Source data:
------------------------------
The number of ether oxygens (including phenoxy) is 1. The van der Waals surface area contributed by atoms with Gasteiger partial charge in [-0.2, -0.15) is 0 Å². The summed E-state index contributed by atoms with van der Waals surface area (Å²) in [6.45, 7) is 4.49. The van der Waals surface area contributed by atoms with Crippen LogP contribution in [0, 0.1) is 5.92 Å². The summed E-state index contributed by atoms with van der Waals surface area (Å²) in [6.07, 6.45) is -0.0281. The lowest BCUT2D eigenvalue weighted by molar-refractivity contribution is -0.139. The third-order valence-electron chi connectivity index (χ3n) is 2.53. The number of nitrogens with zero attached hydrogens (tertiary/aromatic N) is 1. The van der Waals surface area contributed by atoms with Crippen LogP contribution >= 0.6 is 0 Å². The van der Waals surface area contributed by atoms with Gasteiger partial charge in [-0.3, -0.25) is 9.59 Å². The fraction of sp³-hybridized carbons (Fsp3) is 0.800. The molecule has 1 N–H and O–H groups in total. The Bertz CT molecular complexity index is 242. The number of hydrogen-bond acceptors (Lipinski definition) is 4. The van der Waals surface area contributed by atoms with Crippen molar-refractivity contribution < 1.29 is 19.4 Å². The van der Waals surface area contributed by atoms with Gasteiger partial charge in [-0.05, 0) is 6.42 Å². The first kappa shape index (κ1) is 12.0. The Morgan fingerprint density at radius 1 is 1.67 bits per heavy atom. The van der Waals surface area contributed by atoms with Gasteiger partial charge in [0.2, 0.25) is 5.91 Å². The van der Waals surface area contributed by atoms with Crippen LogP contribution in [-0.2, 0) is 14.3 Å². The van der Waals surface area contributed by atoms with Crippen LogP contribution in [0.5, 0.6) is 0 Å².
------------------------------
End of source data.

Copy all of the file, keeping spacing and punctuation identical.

The number of ether oxygens (including phenoxy) is 1. The van der Waals surface area contributed by atoms with Gasteiger partial charge in [-0.2, -0.15) is 0 Å². The summed E-state index contributed by atoms with van der Waals surface area (Å²) in [6.45, 7) is 4.49. The van der Waals surface area contributed by atoms with Crippen LogP contribution in [0, 0.1) is 5.92 Å². The summed E-state index contributed by atoms with van der Waals surface area (Å²) in [6.07, 6.45) is -0.0281. The lowest BCUT2D eigenvalue weighted by molar-refractivity contribution is -0.139. The third-order valence-electron chi connectivity index (χ3n) is 2.53. The number of nitrogens with zero attached hydrogens (tertiary/aromatic N) is 1. The van der Waals surface area contributed by atoms with Crippen LogP contribution >= 0.6 is 0 Å². The van der Waals surface area contributed by atoms with Gasteiger partial charge in [-0.3, -0.25) is 9.59 Å². The fraction of sp³-hybridized carbons (Fsp3) is 0.800. The molecule has 1 N–H and O–H groups in total. The Bertz CT molecular complexity index is 242. The number of hydrogen-bond acceptors (Lipinski definition) is 4. The van der Waals surface area contributed by atoms with Crippen molar-refractivity contribution < 1.29 is 19.4 Å². The van der Waals surface area contributed by atoms with Gasteiger partial charge in [-0.05, 0) is 6.42 Å². The first kappa shape index (κ1) is 12.0. The Morgan fingerprint density at radius 1 is 1.67 bits per heavy atom. The van der Waals surface area contributed by atoms with Gasteiger partial charge in [0.2, 0.25) is 5.91 Å². The van der Waals surface area contributed by atoms with Crippen LogP contribution in [-0.2, 0) is 14.3 Å². The van der Waals surface area contributed by atoms with Crippen LogP contribution in [0.5, 0.6) is 0 Å².